AI, a tool for better predicting company bankruptcies

What will happen in the coming months, with slow growth and in an economic and political context that remains marked by uncertainty? For the most accurate understanding of economic and financial developments, traditional statistical models used by the financial industry could be complemented with new tools based on artificial intelligence (AI). Scientific research is questioning the advantages and disadvantages of these AI models.

Indeed, it is worth noting that among the various applications of AI, one area is particularly noticeable: the prediction of various phenomena, ranging from weather conditions to stock market trends to the prediction of business bankruptcies. Using machine learning algorithms, AI, fueled by a large amount of data, is trained to recognize early signs of financial difficulties and thus assess the risk of bankruptcy. Furthermore, the various models for predicting business bankruptcy incorporating AI are gradually improving as they integrate new information.

[An article from The Conversation written byVanessa Serret,Professor, IAE Metz School of Management – University of Lorraine and Sami Ben Jabeur,Associate Professor, ESDES Lyon Business School, Catholic University of Lyon (UCLy)]

Surpassed classical models

Concretely, the different AI models used in bankruptcy prediction are fueled by financial data (balance sheets, income statements, debts, leverage, liquidity ratios, etc.), operational data (cash flow, company size, industry sector, supply chain, etc.), and external data (market conditions, competition, technological changes, economic indicators, etc.).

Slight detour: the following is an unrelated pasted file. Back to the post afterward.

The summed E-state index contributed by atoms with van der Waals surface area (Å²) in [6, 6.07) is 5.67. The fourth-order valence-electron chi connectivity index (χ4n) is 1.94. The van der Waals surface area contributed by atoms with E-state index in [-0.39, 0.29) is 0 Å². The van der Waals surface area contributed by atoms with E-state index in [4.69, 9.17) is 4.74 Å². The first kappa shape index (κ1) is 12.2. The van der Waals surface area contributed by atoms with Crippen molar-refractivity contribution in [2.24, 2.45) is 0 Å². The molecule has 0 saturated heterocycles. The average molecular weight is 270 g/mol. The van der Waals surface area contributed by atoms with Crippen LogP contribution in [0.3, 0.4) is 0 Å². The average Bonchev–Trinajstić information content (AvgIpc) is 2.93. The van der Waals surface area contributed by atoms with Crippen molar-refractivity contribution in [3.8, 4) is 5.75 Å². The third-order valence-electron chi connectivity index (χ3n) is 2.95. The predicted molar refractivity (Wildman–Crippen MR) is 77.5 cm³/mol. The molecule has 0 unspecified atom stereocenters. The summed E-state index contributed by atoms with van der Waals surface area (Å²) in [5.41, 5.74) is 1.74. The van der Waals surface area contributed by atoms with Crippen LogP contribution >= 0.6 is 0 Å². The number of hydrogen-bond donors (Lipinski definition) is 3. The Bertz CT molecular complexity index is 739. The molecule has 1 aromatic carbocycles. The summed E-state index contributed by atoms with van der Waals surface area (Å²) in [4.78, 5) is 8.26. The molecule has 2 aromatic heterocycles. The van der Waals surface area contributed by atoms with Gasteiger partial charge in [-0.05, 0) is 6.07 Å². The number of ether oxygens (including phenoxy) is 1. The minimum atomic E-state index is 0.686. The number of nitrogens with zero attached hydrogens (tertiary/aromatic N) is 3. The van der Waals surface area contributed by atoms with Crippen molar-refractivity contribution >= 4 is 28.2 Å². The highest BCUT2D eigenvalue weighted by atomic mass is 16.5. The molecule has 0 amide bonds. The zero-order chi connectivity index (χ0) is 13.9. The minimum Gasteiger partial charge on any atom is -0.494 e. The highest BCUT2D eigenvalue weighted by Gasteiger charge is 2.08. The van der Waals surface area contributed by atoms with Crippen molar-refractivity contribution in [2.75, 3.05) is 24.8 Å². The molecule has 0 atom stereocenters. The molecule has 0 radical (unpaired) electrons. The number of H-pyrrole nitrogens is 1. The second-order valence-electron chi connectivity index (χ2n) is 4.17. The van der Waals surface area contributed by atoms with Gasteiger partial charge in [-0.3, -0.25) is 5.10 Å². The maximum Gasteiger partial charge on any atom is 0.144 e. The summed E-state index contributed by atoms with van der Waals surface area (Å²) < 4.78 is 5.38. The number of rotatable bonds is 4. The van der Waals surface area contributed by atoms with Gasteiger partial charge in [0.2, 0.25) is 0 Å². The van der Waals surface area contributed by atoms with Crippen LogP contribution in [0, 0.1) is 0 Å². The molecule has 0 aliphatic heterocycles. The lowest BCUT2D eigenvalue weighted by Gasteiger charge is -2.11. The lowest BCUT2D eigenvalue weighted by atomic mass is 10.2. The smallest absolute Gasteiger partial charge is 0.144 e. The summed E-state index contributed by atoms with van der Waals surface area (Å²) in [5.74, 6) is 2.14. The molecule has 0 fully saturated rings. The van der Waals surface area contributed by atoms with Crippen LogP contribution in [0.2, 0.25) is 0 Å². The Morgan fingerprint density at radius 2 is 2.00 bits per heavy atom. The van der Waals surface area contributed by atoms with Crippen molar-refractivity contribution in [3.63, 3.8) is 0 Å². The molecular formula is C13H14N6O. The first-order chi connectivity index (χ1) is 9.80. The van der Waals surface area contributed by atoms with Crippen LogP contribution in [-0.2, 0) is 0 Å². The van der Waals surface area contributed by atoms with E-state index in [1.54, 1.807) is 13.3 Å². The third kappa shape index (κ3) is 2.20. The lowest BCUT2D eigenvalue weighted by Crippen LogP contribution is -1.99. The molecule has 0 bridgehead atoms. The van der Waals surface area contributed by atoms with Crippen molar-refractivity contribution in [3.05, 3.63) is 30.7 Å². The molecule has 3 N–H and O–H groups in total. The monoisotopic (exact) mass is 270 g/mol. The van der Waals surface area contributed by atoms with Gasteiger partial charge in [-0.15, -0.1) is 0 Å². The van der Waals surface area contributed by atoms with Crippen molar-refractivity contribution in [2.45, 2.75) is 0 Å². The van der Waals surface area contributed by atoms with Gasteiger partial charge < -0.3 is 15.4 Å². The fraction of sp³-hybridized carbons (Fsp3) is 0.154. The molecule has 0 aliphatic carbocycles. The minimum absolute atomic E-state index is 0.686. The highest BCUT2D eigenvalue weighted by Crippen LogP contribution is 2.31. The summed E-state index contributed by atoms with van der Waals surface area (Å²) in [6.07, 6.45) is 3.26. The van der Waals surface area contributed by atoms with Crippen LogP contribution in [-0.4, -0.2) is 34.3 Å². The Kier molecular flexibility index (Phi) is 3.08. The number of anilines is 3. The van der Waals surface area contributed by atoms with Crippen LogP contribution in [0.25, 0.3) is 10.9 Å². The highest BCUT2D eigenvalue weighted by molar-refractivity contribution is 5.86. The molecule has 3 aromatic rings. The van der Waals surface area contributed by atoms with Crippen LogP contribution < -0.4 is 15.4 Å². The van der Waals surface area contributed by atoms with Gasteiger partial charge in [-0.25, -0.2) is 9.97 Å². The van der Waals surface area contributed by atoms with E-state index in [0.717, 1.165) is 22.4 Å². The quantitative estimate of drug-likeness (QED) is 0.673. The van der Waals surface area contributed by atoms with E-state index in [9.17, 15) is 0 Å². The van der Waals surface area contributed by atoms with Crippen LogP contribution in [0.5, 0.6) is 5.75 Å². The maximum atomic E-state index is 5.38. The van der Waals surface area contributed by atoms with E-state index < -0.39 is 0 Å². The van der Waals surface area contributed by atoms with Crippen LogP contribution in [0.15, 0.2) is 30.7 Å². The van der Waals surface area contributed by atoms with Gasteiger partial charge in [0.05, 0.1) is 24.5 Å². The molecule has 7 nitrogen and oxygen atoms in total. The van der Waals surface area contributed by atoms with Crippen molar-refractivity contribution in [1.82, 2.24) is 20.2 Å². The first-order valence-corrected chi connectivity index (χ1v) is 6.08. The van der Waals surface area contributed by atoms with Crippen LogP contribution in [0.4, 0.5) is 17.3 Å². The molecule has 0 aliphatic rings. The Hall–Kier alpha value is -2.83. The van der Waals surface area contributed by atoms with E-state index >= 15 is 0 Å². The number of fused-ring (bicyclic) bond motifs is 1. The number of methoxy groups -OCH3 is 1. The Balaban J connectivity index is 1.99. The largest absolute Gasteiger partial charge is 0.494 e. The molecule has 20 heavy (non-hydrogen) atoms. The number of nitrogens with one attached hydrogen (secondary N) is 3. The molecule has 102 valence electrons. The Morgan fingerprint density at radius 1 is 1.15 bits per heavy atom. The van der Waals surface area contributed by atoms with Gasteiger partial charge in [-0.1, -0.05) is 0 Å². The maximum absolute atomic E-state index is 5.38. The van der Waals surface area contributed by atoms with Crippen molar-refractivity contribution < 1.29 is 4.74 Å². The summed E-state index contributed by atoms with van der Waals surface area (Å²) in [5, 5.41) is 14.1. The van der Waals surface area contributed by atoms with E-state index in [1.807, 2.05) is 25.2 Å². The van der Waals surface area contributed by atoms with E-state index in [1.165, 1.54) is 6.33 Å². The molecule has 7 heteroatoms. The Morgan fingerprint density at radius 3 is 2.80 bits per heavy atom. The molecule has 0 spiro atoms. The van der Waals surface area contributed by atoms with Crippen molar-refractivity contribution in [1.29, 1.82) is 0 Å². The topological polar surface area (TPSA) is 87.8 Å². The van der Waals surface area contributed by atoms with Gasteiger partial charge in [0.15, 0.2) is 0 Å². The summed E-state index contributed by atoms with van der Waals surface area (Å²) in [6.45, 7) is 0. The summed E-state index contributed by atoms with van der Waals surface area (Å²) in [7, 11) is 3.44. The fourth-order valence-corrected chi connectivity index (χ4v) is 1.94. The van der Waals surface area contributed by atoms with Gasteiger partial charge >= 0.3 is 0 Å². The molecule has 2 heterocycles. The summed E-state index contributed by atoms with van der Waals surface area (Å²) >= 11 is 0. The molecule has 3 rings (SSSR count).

One of our studies proposes a new approach to bankruptcy prediction based on hybrid machine learning, exploiting the complementarity of traditional methods and AI. It emerges that this approach exceeds the classical statistical methods used by bankers, allowing for improved prediction accuracy. For example, among all the models tested over a one-year horizon, hybrid machine learning was the most accurate with an exceptional prediction power reaching 95.11%.

Another study has highlighted the qualities of a sophisticated machine learning algorithm called CatBoost, designed to classify and predict business bankruptcies. Compared and tested against eight other traditional methods, this approach was applied to data related to business bankruptcies in France between 2014 and 2016. The average prediction over one, two, and three years from the eight classical models varies between 65.38% and 80.34%, while the average prediction of the AI model is 82.90%, highlighting its superiority. Furthermore, this AI model can take into account textual data such as the texts of financial and extra-financial activity reports, which have become essential in understanding corporate strategies.

The various models for predicting business bankruptcies incorporating AI are gradually improving as they integrate new information.
Pexels, CC BY-SA